What greater pity?
From Augustine’s third Lenten sermon:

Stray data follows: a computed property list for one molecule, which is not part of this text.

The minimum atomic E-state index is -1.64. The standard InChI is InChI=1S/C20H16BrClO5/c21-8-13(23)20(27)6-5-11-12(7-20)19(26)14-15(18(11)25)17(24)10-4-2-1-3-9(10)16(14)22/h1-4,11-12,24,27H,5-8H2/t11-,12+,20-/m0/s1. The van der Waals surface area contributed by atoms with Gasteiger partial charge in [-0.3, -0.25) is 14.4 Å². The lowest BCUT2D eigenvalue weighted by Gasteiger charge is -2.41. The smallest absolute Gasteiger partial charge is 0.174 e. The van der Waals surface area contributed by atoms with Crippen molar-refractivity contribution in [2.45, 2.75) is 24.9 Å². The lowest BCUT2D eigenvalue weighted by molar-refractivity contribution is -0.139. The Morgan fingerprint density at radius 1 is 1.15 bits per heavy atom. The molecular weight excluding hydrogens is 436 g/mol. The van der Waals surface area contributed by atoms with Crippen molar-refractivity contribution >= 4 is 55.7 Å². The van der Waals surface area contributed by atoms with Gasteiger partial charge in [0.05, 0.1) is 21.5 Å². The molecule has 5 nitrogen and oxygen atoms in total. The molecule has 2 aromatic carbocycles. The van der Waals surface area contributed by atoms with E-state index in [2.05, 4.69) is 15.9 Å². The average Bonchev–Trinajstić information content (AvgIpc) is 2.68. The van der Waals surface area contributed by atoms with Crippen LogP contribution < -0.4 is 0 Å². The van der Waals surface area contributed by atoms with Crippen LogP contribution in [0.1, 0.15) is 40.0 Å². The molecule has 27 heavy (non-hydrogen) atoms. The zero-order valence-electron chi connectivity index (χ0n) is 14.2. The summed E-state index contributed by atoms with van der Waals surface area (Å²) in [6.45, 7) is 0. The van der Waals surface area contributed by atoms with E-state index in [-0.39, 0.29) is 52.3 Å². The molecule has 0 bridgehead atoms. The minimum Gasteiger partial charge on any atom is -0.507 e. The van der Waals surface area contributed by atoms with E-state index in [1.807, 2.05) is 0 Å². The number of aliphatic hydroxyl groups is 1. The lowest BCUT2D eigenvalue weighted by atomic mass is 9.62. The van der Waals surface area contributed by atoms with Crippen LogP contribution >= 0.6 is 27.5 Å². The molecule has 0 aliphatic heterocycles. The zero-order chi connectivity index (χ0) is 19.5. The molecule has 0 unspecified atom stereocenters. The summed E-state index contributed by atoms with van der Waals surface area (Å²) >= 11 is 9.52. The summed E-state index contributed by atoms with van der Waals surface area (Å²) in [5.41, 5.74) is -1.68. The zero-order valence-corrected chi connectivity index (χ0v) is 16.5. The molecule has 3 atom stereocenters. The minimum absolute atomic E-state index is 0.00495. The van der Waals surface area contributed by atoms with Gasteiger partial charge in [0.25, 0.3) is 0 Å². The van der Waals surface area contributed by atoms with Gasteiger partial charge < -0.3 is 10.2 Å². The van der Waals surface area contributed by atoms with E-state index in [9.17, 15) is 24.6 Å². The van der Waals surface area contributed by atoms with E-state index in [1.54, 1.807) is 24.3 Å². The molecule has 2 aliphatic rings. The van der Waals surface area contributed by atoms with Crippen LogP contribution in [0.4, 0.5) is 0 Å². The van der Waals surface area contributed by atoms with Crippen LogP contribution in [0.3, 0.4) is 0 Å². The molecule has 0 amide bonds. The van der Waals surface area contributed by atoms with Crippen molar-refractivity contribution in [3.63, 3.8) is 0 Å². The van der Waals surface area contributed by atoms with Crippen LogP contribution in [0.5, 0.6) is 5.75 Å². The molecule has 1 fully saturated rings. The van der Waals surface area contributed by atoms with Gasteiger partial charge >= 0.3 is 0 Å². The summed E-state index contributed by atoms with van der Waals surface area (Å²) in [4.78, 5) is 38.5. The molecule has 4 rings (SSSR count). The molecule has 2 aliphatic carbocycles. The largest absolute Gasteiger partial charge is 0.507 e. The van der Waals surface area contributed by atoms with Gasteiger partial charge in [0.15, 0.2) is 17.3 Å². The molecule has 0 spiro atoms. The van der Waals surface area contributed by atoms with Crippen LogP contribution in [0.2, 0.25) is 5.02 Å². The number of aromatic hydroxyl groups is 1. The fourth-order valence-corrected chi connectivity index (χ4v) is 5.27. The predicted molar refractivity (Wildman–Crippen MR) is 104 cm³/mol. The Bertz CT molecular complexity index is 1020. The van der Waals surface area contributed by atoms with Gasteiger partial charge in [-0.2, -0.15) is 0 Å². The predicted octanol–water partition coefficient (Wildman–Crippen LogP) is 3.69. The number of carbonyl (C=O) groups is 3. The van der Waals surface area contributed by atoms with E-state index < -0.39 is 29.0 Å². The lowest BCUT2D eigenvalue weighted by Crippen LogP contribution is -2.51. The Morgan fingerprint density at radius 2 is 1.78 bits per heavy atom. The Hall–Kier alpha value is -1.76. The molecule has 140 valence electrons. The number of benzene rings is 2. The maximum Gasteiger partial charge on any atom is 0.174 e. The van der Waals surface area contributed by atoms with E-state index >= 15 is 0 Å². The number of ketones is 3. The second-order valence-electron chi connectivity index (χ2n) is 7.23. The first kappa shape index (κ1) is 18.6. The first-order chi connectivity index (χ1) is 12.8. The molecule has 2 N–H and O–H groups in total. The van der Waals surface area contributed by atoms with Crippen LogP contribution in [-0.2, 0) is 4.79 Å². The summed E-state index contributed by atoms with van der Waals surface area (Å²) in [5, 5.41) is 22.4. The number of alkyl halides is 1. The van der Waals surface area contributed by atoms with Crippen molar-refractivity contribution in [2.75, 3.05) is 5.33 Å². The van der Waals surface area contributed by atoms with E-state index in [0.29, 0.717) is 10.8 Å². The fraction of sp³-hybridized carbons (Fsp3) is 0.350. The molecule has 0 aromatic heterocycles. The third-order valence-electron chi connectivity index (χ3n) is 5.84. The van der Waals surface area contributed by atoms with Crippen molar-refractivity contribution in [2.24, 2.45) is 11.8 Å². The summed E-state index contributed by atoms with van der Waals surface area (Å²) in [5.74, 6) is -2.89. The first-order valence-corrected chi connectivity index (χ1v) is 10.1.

Eleemosyna, our word for alms, is Greek for “mercy” or “pity.” What greater pity could be shown to the piteous than the mercy that brought the creator of heaven down from heaven and clothed the maker of earth with an earthly body, that made him who was equal to the Father in eternity equal to us in mortality, that lay the form of a slave on the Lord of the world, so that bread hungered, fullness thirsted, strength became weak, health was wounded, and life died? And all this so that our hunger would be fed, our dryness watered, our weakness comforted, our wickedness extinguished, our charity set afire. What greater mercy than that the creator be created, the Lord serve, the redeemer be sold, the one who raises be lowered, the one who revives be killed? We are commanded to give alms, to give bread to the hungry (see Is 58:7); he, in order to give himself to us in our hunger, first handed himself over for us to those who raged against him. We are enjoined to receive strangers; he for our sake came to his own and his own did not receive him (Jn 1:11). So let our soul bless him who forgives all its iniquities, who heals all its diseases, who redeems its life from destruction, who crowns it with mercy and compassion, who satisfies its desires with good things (see Ps 102:3-5). Let us, then, continue at our works of mercy all the more eagerly and all the more constantly the closer comes the day on which the mercy shown to us is celebrated. A fast without mercy is useless to the one who fasts. (Augustine, Sermon 207, 1: PL 38, 1043)